Phil Zuckerman Tries to Argue That Atheists Are Morally Superior. And Fails.

Phil Zuckerman is a professor of sociology and secular studies at Pitzer College in Claremont, California.  According to his Wikipedia page, Zuckerman’s academic work seems largely focused on defending and promoting secularism and atheism.  So it looks to me that he is more of an academic atheist apologist/activist than a true scholar.  And my impression is supported by a recent article he published entitled, Staunch atheists show higher morals than the proudly pious, from the pandemic to climate change: When it comes to the most pressing moral issues of the day, hard-core secularists exhibit much more empathy.

Zuckerman argues, “When it comes to the most pressing moral issues of the day, hard-core secularists exhibit much more empathy, compassion, and care for the well-being of others than the most ardently God-worshipping.”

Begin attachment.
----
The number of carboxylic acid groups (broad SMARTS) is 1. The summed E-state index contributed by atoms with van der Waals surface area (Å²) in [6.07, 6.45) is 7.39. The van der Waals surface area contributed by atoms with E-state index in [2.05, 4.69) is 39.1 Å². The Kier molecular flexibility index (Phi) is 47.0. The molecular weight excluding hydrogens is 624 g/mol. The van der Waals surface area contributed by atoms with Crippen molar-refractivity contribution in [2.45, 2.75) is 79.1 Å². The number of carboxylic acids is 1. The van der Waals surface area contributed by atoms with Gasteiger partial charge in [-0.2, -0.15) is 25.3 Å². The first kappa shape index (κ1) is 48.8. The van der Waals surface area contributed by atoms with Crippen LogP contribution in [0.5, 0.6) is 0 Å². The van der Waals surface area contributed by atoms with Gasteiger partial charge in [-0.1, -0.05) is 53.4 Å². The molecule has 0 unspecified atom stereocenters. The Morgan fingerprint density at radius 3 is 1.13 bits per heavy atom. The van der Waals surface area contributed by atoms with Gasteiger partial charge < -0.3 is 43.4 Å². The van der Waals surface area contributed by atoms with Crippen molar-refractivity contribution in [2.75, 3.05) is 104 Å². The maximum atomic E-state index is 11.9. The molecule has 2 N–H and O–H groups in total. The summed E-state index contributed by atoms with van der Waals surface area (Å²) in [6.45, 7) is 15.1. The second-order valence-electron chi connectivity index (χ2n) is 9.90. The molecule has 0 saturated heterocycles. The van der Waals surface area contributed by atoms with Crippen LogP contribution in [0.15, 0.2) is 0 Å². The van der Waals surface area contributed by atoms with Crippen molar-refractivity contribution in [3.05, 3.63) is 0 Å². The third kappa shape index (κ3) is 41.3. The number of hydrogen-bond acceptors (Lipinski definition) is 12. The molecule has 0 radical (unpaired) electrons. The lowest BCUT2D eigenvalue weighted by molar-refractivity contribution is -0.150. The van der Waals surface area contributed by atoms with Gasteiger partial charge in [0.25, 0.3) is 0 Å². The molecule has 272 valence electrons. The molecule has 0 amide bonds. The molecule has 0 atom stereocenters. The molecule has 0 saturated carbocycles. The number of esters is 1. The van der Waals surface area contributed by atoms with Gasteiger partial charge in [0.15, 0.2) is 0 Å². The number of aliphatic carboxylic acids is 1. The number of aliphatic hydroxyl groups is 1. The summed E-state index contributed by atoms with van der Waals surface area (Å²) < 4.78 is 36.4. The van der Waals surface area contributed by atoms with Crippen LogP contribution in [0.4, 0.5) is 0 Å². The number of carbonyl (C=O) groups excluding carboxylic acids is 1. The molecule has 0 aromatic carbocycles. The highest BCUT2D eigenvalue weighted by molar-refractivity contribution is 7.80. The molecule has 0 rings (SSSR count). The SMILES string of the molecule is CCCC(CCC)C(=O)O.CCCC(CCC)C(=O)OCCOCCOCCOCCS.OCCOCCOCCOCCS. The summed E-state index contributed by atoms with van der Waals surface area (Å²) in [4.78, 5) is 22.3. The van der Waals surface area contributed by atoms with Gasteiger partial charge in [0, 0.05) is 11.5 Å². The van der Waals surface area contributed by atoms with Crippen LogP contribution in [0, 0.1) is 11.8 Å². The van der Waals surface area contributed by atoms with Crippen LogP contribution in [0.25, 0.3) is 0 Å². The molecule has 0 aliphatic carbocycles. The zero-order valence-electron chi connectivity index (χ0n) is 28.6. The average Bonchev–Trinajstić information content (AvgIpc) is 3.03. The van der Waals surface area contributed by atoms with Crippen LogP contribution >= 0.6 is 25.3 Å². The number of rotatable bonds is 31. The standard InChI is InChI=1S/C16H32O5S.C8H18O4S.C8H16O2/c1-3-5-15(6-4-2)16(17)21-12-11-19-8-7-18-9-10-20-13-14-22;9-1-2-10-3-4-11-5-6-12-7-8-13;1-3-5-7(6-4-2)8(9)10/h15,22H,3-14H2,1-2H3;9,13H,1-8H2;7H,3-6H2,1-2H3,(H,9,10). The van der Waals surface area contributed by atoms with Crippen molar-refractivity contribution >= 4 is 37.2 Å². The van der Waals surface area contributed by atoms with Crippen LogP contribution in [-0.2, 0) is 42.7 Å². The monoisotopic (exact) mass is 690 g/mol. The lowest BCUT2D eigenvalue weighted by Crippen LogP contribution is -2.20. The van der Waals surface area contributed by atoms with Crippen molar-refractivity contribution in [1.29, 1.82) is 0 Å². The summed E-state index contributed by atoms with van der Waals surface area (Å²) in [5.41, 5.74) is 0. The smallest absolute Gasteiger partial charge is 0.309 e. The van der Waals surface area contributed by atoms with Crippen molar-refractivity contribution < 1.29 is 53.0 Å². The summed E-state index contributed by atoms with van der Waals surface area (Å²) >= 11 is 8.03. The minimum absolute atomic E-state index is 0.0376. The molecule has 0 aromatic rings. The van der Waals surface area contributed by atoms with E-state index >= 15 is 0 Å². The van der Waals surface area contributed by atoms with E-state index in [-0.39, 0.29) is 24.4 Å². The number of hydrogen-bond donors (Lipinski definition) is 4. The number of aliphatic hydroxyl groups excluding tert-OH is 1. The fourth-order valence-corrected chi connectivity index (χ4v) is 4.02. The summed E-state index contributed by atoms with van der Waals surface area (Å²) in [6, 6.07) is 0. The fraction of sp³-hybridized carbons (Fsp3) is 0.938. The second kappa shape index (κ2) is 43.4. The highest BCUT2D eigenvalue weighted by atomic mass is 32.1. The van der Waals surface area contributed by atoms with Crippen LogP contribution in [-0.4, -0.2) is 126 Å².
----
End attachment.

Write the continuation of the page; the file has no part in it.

While this is clearly something we might expect an atheist apologist to believe and promote, Zuckerman never demonstrates this to be the case.  He “shows” it only in the sense that his conformation bias allows him to carefully craft a narrative to discover what he has previously concluded.  Let me dissect his article to expose his sloppy, apologist thinking.

Zuckerman writes:

We can start with the global pandemic. COVID-19 is a potentially deadly virus that has caused — and continues to cause — dire woe. Surely, to be moral in the face of such a dangerous disease is to do everything one can — within one’s limited power — to thwart it. No moral person would want to willfully spread it, bolster it, or prolong its existence. And yet, when it comes to the battle against COVID-19, it is the most secular of Americans who are doing what they can to wipe it out, while it is the most faithful among us, especially nationalistic white Evangelicals, who are keeping it alive and well. Taking the vaccine saves lives and thwarts the spread of the virus. So, too, does sheltering in place as directed and wearing protective face masks. And yet, here in the U.S., it is generally the most religious among us who refuse to adhere to such life-saving practices, while it is the most secular who most willingly comply. For example, a recent Pew study found that while only 10% of atheists said that they would definitely or probably not get vaccinated, 45% of white Evangelicals took such a position.